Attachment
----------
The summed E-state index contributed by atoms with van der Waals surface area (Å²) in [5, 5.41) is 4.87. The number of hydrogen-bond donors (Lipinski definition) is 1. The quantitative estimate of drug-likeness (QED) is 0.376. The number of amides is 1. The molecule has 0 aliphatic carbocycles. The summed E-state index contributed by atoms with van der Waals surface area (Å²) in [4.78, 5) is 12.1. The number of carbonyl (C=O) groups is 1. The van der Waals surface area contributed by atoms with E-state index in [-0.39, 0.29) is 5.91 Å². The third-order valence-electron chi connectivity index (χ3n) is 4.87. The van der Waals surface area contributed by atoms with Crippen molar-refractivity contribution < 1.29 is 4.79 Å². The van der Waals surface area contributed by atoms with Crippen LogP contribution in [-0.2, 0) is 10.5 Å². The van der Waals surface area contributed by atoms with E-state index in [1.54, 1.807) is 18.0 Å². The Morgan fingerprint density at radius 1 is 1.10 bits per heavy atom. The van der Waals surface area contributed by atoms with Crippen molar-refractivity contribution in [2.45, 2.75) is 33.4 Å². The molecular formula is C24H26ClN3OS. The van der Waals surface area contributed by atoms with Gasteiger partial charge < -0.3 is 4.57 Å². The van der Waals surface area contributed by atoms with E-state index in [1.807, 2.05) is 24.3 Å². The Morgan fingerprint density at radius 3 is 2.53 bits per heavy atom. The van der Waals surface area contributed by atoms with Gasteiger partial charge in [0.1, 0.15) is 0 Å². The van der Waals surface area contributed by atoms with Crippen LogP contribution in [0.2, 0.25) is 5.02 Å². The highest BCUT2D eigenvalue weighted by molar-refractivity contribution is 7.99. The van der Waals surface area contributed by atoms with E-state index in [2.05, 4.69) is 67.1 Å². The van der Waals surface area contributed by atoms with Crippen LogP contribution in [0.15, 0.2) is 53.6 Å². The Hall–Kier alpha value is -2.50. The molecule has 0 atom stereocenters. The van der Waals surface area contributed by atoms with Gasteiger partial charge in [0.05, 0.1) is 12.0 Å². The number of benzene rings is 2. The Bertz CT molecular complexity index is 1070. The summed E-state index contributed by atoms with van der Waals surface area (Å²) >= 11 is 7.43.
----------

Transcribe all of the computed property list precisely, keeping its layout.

The summed E-state index contributed by atoms with van der Waals surface area (Å²) in [5, 5.41) is 4.87. The number of hydrogen-bond donors (Lipinski definition) is 1. The quantitative estimate of drug-likeness (QED) is 0.376. The number of amides is 1. The molecule has 0 aliphatic carbocycles. The summed E-state index contributed by atoms with van der Waals surface area (Å²) in [4.78, 5) is 12.1. The number of carbonyl (C=O) groups is 1. The van der Waals surface area contributed by atoms with E-state index in [-0.39, 0.29) is 5.91 Å². The third-order valence-electron chi connectivity index (χ3n) is 4.87. The van der Waals surface area contributed by atoms with Crippen molar-refractivity contribution < 1.29 is 4.79 Å². The van der Waals surface area contributed by atoms with Crippen LogP contribution in [-0.2, 0) is 10.5 Å². The van der Waals surface area contributed by atoms with E-state index in [1.54, 1.807) is 18.0 Å². The Morgan fingerprint density at radius 1 is 1.10 bits per heavy atom. The van der Waals surface area contributed by atoms with Crippen molar-refractivity contribution in [2.45, 2.75) is 33.4 Å². The molecular formula is C24H26ClN3OS. The van der Waals surface area contributed by atoms with Gasteiger partial charge < -0.3 is 4.57 Å². The van der Waals surface area contributed by atoms with E-state index in [1.807, 2.05) is 24.3 Å². The Morgan fingerprint density at radius 3 is 2.53 bits per heavy atom. The van der Waals surface area contributed by atoms with Gasteiger partial charge in [0.1, 0.15) is 0 Å². The van der Waals surface area contributed by atoms with Crippen LogP contribution in [0.2, 0.25) is 5.02 Å². The highest BCUT2D eigenvalue weighted by molar-refractivity contribution is 7.99. The van der Waals surface area contributed by atoms with E-state index in [2.05, 4.69) is 67.1 Å². The van der Waals surface area contributed by atoms with Crippen LogP contribution in [0.15, 0.2) is 53.6 Å². The Hall–Kier alpha value is -2.50. The molecule has 0 atom stereocenters. The van der Waals surface area contributed by atoms with Gasteiger partial charge in [0.05, 0.1) is 12.0 Å². The number of benzene rings is 2. The Bertz CT molecular complexity index is 1070. The summed E-state index contributed by atoms with van der Waals surface area (Å²) >= 11 is 7.43.